Canadians feel men have easier time in politics, but women have the chops, poll suggests
Views were significantly different depending on gender, age of respondents
As the Democratic Party is set this week to officially nominate a woman for the U.S. presidency — a first for a major party in America — a newly published poll shows that Canadians agree that men have an easier time getting elected to public office than women, though men are less likely to see obstacles to the election of female candidates.
And in addition to differences in views by gender, younger women tend to see their potential political futures differently than older women — namely, that the system is stacked more unfairly against them.
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The poll, released Monday, was conducted by the Angus Reid Institute between June 8 and 13, interviewing 1,515 adult members of an online panel. The survey found that 59 per cent of respondents agreed that it was "easier for men to get elected to high political office," while just three per cent thought it was easier for women.
But while two-thirds of women felt men had an easier time at the polls, only one-half of men felt the same way.
Age was another factor differentiating the views of Canadians: the older respondents were, the less likely they were to agree that men had an easier time getting elected. Young women were the most likely to feel this way.
Parties, leaders not providing support
Asked why fewer women run for office, 40 per cent of Canadians said that "political parties don't do enough to encourage women candidates" was a major reason, while another 38 per cent identified family commitments as a major reason, as well.
About one-quarter also agreed that issues like a reluctance for Canadians to elect women, a lack of support from party leaders, higher standards for women than men and a dislike for the mud-slinging of politics were major reasons for women staying out of the political arena.
But here again, women and men viewed these obstacles differently. While 49 per cent of women (and 57 per cent of young women) said political parties weren't doing enough to encourage female candidates, just 31 per cent of men identified this as a major reason for a lack of women in politics.
Women were also twice as likely as men to identify a lack of support from party leaders and the higher standards placed on women as major reasons. Younger women were the most likely to highlight these systemic issues as major obstacles, whereas older women were the most likely to see things like family commitments and mud-slinging as the biggest problems.
The vast majority of Canadians (over 80 per cent among men and women) felt that both sexes make equally good political leaders. Only slightly more (10 per cent compared to six per cent) felt that men generally make better leaders than women, but responses to this question were largely gendered: women were more likely to think women made better leaders, while men were more likely to see their own sex as the better leaders.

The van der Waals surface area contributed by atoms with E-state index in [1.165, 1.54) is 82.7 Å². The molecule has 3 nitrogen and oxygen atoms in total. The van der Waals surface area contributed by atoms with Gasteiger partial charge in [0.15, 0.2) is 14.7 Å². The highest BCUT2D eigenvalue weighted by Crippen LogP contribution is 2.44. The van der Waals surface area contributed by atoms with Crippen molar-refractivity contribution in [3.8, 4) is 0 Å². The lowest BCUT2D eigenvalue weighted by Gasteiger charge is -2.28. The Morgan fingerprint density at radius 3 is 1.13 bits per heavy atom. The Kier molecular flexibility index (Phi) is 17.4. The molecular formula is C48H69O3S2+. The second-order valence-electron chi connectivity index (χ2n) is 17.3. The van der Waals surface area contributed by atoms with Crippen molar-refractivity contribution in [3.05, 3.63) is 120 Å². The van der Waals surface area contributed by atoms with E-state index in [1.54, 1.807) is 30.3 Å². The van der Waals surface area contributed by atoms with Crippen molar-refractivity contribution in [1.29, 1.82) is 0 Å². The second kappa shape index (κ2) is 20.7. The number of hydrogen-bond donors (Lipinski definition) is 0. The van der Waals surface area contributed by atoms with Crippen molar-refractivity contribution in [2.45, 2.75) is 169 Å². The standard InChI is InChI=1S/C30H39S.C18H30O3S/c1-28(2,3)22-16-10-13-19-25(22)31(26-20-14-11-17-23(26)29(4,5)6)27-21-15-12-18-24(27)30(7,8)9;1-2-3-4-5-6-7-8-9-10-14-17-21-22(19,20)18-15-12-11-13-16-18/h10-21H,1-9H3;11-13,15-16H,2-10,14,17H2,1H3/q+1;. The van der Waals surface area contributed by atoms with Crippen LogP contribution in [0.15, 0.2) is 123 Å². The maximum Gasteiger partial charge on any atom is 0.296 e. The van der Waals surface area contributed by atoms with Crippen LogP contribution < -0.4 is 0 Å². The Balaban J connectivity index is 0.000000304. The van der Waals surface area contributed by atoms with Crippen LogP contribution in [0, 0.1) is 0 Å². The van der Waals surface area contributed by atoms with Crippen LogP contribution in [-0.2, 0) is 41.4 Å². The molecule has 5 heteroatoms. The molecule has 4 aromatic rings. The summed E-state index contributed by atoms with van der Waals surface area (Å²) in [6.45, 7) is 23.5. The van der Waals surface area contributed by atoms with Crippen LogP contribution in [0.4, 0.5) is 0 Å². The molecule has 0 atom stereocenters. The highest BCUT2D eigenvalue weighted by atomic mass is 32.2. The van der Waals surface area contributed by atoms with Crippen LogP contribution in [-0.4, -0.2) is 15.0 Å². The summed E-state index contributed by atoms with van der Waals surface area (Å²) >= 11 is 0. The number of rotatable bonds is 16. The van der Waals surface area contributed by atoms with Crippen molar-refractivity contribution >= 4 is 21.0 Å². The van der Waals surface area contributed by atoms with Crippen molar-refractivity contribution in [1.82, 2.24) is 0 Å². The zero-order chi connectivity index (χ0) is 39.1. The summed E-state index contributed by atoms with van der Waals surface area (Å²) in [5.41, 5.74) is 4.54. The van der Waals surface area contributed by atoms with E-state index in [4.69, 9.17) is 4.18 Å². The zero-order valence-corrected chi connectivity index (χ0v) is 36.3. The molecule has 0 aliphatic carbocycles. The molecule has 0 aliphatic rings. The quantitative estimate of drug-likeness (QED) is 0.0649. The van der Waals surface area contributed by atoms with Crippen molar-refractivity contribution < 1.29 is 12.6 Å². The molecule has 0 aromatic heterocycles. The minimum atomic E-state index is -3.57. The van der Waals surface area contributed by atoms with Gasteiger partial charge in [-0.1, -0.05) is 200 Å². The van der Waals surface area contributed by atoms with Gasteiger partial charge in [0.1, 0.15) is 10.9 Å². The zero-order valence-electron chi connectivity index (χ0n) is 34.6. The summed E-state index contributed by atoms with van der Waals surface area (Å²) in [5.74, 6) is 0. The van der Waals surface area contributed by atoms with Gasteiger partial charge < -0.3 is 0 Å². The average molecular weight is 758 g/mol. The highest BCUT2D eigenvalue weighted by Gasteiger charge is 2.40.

But while respondents' views were for the most part egalitarian, they did not feel the same way about Canadians as a whole. Fully 85 per cent said that most or some people believed men make better leaders than women.
However, on individual leadership traits, Canadians were much more likely to see women as being better equipped than men. By large margins, Canadians felt female leaders were better at "working to improve the quality of life for Canadians" as well as being honest and ethical and working out compromises.
Only on "being persuasive" did men edge out women, and by a narrow margin.
Hillary Clinton and the "woman card"
In April, Donald Trump said that "the only thing [Hillary Clinton's] got is the woman card" and that "if Hillary Clinton were a man, I don't think she'd get five per cent of the vote."
It appears that Canadian men may agree with some of Trump's sentiment.
The poll found that 41 per cent of men thought that being a woman has helped Clinton, while just 19 per cent thought it has hurt her. Canadian women, however, were split evenly on the question.
Roughly two-fifths of respondents of both genders felt it made no difference.
But on this question, younger women were more positive about the impact of gender on politics. While just 27 per cent of women over the age of 34 felt that her gender had helped Hillary Clinton, that rose to 38 per cent of women under the age of 34. In fact, young women were almost as likely as older men — a group Donald Trump would find himself in — to feel this way.
Could this suggest that young women feel that their gender can be a political asset if they can get past the political obstacles that exist? If so, could the example of a victory by Hillary Clinton in the fall have a positive impact on the number of female candidates running for office in the future — or might a defeat only confirm to young women that the system is stacked against them?
The poll by the Angus Reid Institute was conducted between June 8 and 13, 2016, interviewing via the Internet 1,515 Canadian adults who are members of the Angus Reid Forum. A probabilistic sample of this size would yield a margin of error of +/- 2.5 per cent, 19 times out of 20.